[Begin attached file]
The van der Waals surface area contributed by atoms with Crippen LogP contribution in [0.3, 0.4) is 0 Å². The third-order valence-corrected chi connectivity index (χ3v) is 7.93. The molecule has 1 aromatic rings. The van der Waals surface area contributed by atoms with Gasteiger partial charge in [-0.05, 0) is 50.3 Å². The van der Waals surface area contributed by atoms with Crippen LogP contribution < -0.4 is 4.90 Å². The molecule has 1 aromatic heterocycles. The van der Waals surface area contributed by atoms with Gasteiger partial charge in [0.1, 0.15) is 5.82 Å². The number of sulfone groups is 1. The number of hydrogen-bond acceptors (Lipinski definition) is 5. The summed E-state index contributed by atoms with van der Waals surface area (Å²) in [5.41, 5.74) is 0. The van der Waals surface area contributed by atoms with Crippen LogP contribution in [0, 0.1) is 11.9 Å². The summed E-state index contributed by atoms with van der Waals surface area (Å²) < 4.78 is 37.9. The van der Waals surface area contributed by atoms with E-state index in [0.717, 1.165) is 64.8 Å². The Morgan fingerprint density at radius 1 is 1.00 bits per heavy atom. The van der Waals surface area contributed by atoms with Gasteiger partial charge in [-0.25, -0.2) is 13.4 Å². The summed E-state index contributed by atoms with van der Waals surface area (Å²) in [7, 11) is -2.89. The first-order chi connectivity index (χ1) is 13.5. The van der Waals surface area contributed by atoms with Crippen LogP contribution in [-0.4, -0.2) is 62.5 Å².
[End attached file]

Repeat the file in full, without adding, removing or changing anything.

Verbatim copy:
The van der Waals surface area contributed by atoms with Crippen LogP contribution in [0.3, 0.4) is 0 Å². The third-order valence-corrected chi connectivity index (χ3v) is 7.93. The molecule has 1 aromatic rings. The van der Waals surface area contributed by atoms with Gasteiger partial charge in [-0.05, 0) is 50.3 Å². The van der Waals surface area contributed by atoms with Crippen LogP contribution < -0.4 is 4.90 Å². The molecule has 1 aromatic heterocycles. The van der Waals surface area contributed by atoms with Gasteiger partial charge in [0.1, 0.15) is 5.82 Å². The number of sulfone groups is 1. The number of hydrogen-bond acceptors (Lipinski definition) is 5. The summed E-state index contributed by atoms with van der Waals surface area (Å²) in [5.41, 5.74) is 0. The van der Waals surface area contributed by atoms with Crippen LogP contribution in [0, 0.1) is 11.9 Å². The summed E-state index contributed by atoms with van der Waals surface area (Å²) < 4.78 is 37.9. The van der Waals surface area contributed by atoms with E-state index in [0.717, 1.165) is 64.8 Å². The Morgan fingerprint density at radius 1 is 1.00 bits per heavy atom. The van der Waals surface area contributed by atoms with Gasteiger partial charge in [-0.25, -0.2) is 13.4 Å². The summed E-state index contributed by atoms with van der Waals surface area (Å²) in [7, 11) is -2.89. The first-order chi connectivity index (χ1) is 13.5. The van der Waals surface area contributed by atoms with Crippen LogP contribution in [-0.4, -0.2) is 62.5 Å².